Skip to main content

Heffel Fine Art Auction House, the new kids on the block of the high-end Canadian art-auction market, triumphed this year over its older, more established competitors, grossing an estimated $13.5-million from two live sales, the first held in Vancouver in May, the second in Toronto in November.

The Vancouver-based Heffel, not yet 10 years old, decisively beat two venerable Toronto houses, 37-year-old Sotheby's Canada and 19-year-old Joyner Waddington's, who, with Heffel, are the Big Three in the country's resale art market. Indeed, Heffel's successful sale of about 185 lots at its second and final auction of the year, on Nov. 25, set a new record for the most money grossed ($8.5-million) at a single-session live auction of Canadian art. The highlight of the sale was the $920,000 fetched for a 1946 seascape by West Coast master E. J. Hughes.

The Heffel total, including buyers' premiums, bested the previous chart-topper of $6.85-million established by Sotheby's, in association with Ritchie's, on Feb. 25, 2002. That earlier feat was accomplished largely by the sale, for $5.06-million, of a single work, Paul Kane's little-seen Scene in the Northwest -- Portrait (1846).

Sotheby's -- which had the best sales tally of the Big Three in 2003 -- had hoped to pass the $13-million mark in annual sales this year with its Nov. 22 auction. That expectation was vested largely in another rare Kane, Encampment, Winnipeg River, painted around 1850, which Sotheby's hoped would fetch as much as $2.5-million, perhaps more. However, the oil failed to sell, with the result that Sotheby's is posting total gross revenues of about $10.6-million from its two sales. Sotheby's presented a total of almost 410 lots in its spring and fall catalogues, of which about 15 per cent were declared unsold or withdrawn from sale.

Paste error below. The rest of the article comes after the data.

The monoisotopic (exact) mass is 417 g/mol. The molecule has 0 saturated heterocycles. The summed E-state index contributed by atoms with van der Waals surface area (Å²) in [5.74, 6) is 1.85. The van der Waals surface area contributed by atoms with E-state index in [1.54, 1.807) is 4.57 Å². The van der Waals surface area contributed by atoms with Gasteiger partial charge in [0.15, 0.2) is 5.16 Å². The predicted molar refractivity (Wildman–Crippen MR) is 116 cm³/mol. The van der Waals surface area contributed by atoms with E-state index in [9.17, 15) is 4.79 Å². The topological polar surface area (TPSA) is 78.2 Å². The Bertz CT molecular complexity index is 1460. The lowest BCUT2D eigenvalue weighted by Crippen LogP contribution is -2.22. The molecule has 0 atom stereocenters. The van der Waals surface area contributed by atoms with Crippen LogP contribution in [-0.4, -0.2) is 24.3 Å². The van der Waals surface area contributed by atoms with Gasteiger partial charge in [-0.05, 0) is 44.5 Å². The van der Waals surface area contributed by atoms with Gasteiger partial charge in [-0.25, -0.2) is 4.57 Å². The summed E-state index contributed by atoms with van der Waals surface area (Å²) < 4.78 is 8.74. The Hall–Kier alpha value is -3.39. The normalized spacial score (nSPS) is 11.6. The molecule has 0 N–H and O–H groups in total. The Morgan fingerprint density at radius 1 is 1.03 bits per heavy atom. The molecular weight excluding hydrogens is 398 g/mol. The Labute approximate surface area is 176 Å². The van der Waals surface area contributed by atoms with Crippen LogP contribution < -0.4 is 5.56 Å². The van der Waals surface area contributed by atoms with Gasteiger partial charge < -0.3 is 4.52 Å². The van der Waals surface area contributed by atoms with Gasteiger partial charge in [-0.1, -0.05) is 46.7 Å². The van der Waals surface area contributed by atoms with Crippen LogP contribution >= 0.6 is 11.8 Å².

Joyner, the only one of the Big Three to hold auctions over two days in both the spring and fall, advertised almost 1,100 lots in its two catalogues, of which about 20 per cent went unsold or were withdrawn from sale. Joyner's gross for the year was approximately $8.9-million. (Heffel, meanwhile, advertised a total of about 430 lots in its two catalogues, selling approximately 93 per cent of these.)

While the non-sale of Kane's Encampment was the big disappointment of 2004 in general, and for Sotheby's in particular, no one, at least for the time being, is seeing its failure as a harbinger of the much-anticipated "correction" of the bull run that has distinguished the Canadian resale market since 1996. While full-size, artistically compelling canvases by the original Group of Seven (1920-26) -- heretofore the engine of the resale market -- are becoming more scarce, buyers are compensating either by paying more for whatever Group sketches come to market, or by shifting their attention to relatively neglected or underrated artists.

Joyner Waddington's offered two cogent illustrations of those phenomena this year. On June 1, it sold Lake in Temagami, a 30 centimetre by 37.5 centimetre oil sketch by Group founder Lawren Harris, for an astonishing $470,000, exclusive of buyer's premium. This was almost five times the work's high-end presale estimate, and a record for a sketch by a Group member. In raw real-estate terms, that was about $420 a square centimetre.

On Nov. 23, Baie St. Paul sous la neige, an ample, arresting canvas by Marc-Aurèle Fortin (1888-1970), a Québécois contemporary of the Group, was hammered down for $330,000, exclusive of premium. This shattered the record of $160,000 for a Fortin set 16 years ago. Joyner knew it would do well, setting its estimate at $200,000 to $300,000, but spirited bidding from potential Quebec buyers gunned the action past that threshold.